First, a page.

The Spanish verb atender ("to serve," "to see to," "to attend to," among other uses) is a common source of confusion since it doesn't always mean what it sounds like it should to English speakers. Let's see some examples.
The verb atender meaning “to serve” or “to attend” can be very useful in any context that involves providing or receiving a service:
Quisiera saber si la doctora Castaño me podría atender hoy.
I would like to know if Doctor Castaño could see me today.
Caption 9, Cita médica - La cita médica de Cleer - Part 1Play Caption
Most of the time this verb is accompanied by the preposition a, but not always. In the following example, the preposition a was omitted:
Por el momento ustedes se pueden ir un rato a hablar con sus amigos, a atender la visita...
For the moment you can go for a while to talk with your friends, to serve your guests...
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This can be done because the expression la visita is depersonalized. But it's very different when the object of the verb atender is an individual or group of individuals, in which case you must always use the preposition a:
Mi ocupación es atender a la gente.
My job is to serve people.
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The omission of the preposition a occurs more frequently when the verb atender means "to respond to," "to meet," "to answer to," or "to look after" something. For example:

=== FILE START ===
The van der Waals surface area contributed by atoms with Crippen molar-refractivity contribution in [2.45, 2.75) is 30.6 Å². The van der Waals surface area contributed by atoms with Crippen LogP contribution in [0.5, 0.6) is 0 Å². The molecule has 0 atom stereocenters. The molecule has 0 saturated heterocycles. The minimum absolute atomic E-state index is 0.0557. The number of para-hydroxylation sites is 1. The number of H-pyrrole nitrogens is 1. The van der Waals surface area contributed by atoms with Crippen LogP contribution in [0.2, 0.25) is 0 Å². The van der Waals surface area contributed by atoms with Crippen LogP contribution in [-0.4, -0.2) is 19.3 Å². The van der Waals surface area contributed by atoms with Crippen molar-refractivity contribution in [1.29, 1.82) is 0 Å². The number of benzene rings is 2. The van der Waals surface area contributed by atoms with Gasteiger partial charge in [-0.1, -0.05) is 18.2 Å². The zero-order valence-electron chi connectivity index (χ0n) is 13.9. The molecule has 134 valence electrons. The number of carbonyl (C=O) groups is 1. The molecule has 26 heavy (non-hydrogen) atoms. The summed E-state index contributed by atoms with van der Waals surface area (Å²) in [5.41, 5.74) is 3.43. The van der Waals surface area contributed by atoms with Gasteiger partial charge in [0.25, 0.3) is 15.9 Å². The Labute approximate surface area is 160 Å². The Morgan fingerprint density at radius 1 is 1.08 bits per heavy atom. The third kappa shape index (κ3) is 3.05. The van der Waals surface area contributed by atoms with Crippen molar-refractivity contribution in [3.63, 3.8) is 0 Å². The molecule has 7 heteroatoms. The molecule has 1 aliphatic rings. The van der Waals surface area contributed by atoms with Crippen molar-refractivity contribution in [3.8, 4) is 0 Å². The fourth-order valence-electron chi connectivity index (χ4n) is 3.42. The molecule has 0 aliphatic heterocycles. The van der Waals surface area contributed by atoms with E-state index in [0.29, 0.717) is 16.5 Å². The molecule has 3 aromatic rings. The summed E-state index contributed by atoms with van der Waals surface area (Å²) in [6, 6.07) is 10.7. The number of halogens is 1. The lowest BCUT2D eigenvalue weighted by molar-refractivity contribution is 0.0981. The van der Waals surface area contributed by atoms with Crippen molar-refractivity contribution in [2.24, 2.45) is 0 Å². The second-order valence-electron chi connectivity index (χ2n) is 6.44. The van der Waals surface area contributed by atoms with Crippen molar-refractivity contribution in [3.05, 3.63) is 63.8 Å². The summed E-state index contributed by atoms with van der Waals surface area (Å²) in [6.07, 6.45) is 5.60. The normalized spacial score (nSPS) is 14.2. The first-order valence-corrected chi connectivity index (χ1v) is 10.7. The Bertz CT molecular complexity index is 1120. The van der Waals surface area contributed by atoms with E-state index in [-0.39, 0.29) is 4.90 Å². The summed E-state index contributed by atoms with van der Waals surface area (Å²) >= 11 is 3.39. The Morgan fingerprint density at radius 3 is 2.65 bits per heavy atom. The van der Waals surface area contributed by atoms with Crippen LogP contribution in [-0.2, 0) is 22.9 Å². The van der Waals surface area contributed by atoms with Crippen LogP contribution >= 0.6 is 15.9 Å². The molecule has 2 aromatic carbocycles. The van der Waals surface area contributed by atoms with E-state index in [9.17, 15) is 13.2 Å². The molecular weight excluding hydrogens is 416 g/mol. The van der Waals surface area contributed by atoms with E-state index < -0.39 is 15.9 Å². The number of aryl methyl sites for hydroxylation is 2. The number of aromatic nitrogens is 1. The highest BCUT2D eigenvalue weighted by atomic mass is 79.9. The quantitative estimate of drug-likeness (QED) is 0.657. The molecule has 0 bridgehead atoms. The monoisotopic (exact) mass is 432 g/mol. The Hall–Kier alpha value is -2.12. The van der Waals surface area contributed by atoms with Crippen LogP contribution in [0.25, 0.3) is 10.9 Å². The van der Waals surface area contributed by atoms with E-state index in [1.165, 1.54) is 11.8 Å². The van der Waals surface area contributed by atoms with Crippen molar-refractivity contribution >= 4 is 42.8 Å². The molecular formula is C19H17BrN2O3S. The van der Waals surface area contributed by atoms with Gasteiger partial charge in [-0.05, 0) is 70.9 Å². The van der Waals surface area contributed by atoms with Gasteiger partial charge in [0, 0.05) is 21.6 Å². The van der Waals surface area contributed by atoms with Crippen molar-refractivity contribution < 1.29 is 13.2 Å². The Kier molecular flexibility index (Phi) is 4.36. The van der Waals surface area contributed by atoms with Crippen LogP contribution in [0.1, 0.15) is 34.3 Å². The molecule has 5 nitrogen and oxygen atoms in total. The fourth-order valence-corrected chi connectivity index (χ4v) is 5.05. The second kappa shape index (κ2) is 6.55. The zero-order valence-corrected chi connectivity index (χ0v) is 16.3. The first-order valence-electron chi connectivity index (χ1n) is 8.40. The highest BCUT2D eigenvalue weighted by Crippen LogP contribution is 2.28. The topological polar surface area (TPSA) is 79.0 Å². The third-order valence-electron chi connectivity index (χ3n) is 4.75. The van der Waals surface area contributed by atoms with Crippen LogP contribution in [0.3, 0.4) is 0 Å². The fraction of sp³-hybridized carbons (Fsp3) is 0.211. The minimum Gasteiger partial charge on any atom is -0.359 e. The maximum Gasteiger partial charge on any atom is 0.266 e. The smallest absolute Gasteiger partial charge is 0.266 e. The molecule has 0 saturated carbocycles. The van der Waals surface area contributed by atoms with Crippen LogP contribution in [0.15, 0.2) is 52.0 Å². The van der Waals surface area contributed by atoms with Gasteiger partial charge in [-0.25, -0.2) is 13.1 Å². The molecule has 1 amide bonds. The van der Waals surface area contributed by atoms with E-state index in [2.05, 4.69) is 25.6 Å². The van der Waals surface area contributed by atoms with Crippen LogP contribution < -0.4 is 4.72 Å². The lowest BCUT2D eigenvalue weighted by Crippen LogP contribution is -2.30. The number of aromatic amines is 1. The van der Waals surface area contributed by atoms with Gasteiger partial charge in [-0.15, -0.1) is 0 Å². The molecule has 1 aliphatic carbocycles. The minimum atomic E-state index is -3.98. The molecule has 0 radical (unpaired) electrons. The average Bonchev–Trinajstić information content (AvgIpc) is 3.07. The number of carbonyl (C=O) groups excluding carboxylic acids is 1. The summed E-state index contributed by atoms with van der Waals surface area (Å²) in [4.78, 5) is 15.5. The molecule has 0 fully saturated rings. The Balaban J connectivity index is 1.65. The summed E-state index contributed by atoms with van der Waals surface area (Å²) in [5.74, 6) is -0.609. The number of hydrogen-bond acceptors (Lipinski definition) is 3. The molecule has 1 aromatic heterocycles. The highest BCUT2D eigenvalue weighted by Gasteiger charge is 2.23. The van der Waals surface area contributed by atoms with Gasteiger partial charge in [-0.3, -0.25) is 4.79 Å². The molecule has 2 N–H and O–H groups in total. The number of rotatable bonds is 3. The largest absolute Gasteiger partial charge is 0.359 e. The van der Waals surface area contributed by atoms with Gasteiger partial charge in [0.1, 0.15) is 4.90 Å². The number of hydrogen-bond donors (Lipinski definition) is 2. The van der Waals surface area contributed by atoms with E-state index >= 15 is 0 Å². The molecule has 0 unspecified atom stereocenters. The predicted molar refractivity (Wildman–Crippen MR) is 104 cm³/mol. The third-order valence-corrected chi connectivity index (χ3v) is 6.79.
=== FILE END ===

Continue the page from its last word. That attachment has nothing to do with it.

Por ahí lo llamo, se da cuenta que soy yo, no atiende el teléfono.
I might call him, he realizes that it's me, he doesn't answer to the phone.
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Y de pronto los que atienden [un] negocio...
And suddenly those who look after a business...
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You always need to use the preposition a before atender when it means "to pay attention.” In the following example, Raquel uses the contraction al (a + el):
No tendrás dudas si atiendes al contexto de lo que se dice.
You will have no doubt if you pay attention to the context of what is said.
Caption 14, Raquel - Diminutivos y aumentativosPlay Caption
The verb atender is also frequently combined with personal pronouns (used instead of direct and indirect objects):
Voy a tratar de dejarme que me atiendan, que me hagan lo que necesite.
I am going to try to let them take care of me, do to me whatever I need.
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It's also common to reiterate the object of the verb in these expressions, even when a pronoun has already been used. For example, it's not incorrect to say dejar que me atiendan a mí (let them take care of me). Saying Es mejor que el doctor la atienda a ella primero is as correct as saying Es mejor que el doctor la atienda primero (It's better if the doctor sees her first). Here's an interesting example:
No sé, como nervios [de] que lo atiendan a uno y sentirse tan bien atendido.
I don't know, like nerves that one is taken care of and to feel so well taken care of.
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¡Gracias por atender a esta lección!